It’s basically the halfway point of the season and if the Dolphins (5-3) repeat what they did in the first half, they’ll win 10 or 11 games and, most likely, end their five-year playoff drought.
With this being a 17-game season, if the Dolphins pick up where they left off after Sunday’s 31-27 win at Detroit, they will have a legitimate shot at an elusive postseason berth.
The Dolphins have missed the playoffs in 18 of the past 20 years. They haven’t won a postseason game in 21 years, dating back to a 23-17 overtime win over the Colts on Dec. 30, 2000.
With a favorable schedule the next few weeks (at 3-5 Chicago, vs. 3-5 Cleveland, vs. 1-5 Houston), they should strengthen their hold on one of the AFC’s seven playoff berths.
The combined record of the Dolphins’ first eight opponents is 33-27 (.550).
The combined record of the Dolphins’ final nine opponents is 32-35-1 (.478).
The Dolphins, who currently hold the No. 6 AFC playoff spot, should fare better in the second half of the season.
But beware. The schedule at the end of the season is back-loaded (at San Francisco, at Los Angeles Chargers, at Buffalo, vs. Green Bay, at New England and vs. New York Jets).
The combined record of the Dolphins’ last six opponents is 26-20 (.565).
And the Dolphins, who are 2-2 on the road, have five road games among their final nine, including a stretch of three in a row.
Still, the outlook is promising.
Tua Tagovailoa (12 touchdowns, three interceptions, league-best 112.7 passer rating) seems to be hitting his stride after a two-game absence in concussion protocol. His three-touchdown, 382-yard performance against Detroit was his best game of the year.
“I was very happy with the way the quarterback played and the decisions that he made, just playing within himself and making plays when they were there,” coach Mike McDaniel said.
Receivers Tyreek Hill (league-best 961 yards receiving, two touchdowns) and Jaylen Waddle (727 receiving yards, fourth in the league, and five touchdowns) have been virtually unstoppable.
The offense showed diversity against the Lions with a rushing touchdown from fullback Alec Ingold, receiving touchdowns from Waddle and tight end Mike Gesicki, and what should have been a receiving touchdown for receiver Trent Sherfield (he was ruled down just short of the goal line). All are encouraging signs.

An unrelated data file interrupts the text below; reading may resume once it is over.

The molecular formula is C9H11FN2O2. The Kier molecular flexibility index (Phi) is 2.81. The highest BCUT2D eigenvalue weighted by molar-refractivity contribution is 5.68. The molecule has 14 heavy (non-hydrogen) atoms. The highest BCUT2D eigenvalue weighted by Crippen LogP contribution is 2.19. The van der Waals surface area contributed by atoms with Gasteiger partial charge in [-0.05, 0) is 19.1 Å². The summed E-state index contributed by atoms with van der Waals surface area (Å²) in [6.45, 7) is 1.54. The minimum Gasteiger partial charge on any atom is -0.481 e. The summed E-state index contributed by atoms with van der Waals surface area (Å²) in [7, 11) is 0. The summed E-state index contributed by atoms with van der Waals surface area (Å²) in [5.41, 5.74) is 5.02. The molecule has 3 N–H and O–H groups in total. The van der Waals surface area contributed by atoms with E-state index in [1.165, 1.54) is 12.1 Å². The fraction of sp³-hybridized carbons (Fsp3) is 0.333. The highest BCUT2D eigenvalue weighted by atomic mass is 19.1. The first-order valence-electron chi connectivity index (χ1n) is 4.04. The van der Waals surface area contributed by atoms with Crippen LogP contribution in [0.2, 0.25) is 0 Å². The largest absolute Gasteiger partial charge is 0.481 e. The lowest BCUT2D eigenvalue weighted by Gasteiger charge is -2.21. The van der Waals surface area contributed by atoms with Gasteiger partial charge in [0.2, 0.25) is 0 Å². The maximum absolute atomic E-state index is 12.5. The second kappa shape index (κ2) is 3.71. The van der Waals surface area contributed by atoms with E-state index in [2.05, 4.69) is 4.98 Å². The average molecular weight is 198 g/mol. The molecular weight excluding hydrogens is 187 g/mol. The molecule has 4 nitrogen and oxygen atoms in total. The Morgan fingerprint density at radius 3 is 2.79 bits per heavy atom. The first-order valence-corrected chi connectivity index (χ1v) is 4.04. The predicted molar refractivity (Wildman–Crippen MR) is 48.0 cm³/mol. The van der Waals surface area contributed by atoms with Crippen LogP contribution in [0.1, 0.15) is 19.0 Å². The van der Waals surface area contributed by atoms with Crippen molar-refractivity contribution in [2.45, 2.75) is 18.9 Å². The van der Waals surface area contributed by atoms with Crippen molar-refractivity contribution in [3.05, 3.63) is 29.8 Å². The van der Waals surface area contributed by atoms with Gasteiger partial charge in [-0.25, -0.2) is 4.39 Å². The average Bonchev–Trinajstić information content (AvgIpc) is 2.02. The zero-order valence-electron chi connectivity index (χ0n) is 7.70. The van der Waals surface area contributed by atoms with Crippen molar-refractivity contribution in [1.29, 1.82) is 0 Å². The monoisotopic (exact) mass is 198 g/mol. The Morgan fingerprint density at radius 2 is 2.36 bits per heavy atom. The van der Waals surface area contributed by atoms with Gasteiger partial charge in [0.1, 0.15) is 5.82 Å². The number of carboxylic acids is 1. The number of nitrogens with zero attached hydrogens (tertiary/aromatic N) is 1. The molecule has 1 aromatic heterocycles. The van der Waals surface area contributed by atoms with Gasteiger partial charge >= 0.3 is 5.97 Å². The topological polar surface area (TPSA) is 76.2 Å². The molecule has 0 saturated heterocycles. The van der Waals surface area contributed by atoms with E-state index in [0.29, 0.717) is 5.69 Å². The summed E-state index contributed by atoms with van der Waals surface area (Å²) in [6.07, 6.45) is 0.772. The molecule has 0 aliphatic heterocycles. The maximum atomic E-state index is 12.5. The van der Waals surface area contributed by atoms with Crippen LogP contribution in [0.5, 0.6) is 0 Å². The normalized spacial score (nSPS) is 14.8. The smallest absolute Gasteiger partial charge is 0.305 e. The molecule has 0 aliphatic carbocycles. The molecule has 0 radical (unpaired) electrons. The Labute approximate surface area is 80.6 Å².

“We had a bunch of key plays from Mike Gesicki, Trent Sherfield, [running back Raheem] Mostert, and then the play that Tua had,” McDaniel said.
“If we can get that every week, that’s a winning formula. That is tough to stop.”
The defense, for the most part, is making plays when necessary.
The statistics aren’t ideal. The Dolphins are 23rd in the league in yards allowed per game at 362.8, but they make timely plays such as keeping Detroit scoreless in the second half and getting two interceptions in the final three minutes to preserve the Pittsburgh victory.
Dolphins fans should be optimistic.
Well, cautiously optimistic.
Significant injuries continue to mount even as the Dolphins are getting healthier overall.
Left guard Liam Eichenberg was the most recent, sustaining a knee injury against Detroit. He was replaced by Robert Jones.
The Dolphins lost safety Brandon Jones (knee) for the season the previous week against Pittsburgh.
All told, the Dolphins have lost four starters or projected starters to season-ending injuries, or for significant time due to injury — Brandon Jones (knee), cornerback Byron Jones (Achilles), cornerback Nik Needham (Achilles), and right tackle Austin Jackson (ankle). It should be noted Tagoaviloa missed two and a half games due to concussion protocol.
And turnovers and penalties are still concerning.
The Dolphins are minus-3 in turnover margin, tied for 24th.
The Dolphins are tied with Dallas for fourth-most penalties (55) and are ninth in penalty yards (416).
“You just have to make a point of emphasis, take each penalty individually and coach off of it, so that we can improve and not put ourselves in such tough spots on both sides of the ball unnecessarily,” McDaniel said.
The ground game, which has shown signs of life recently by totaling at least 100 yards in three of the past four games, still isn’t at full speed.
The Dolphins are 28th in rushing at 88.1 yards per game.
The Dolphins are 16th in scoring at 22.3 points per game, and 24th in points allowed at 24.0 points a game.
In points allowed vs. points scored, the Dolphins are minus-14. They’re one of three teams to have a winning record and be upside down in that category, joining Tennessee (5-2, minus-6) and the Los Angeles Chargers (4-3, minus-25).
As for special teams, kicker Jason Sanders remains 0 for 3 on field goal attempts of 50 yards or beyond but perfect on anything shorter, and punter Thomas Morstead is constantly flipping the field and helping the defense. However, the Dolphins remain spotty in special teams as miscues such as Detroit’s successful fake punt keep occurring.
But the offense seems to be getting into a groove, the defense continues making plays, and most importantly, the Dolphins have a winning record and remain in the thick of the playoff hunt.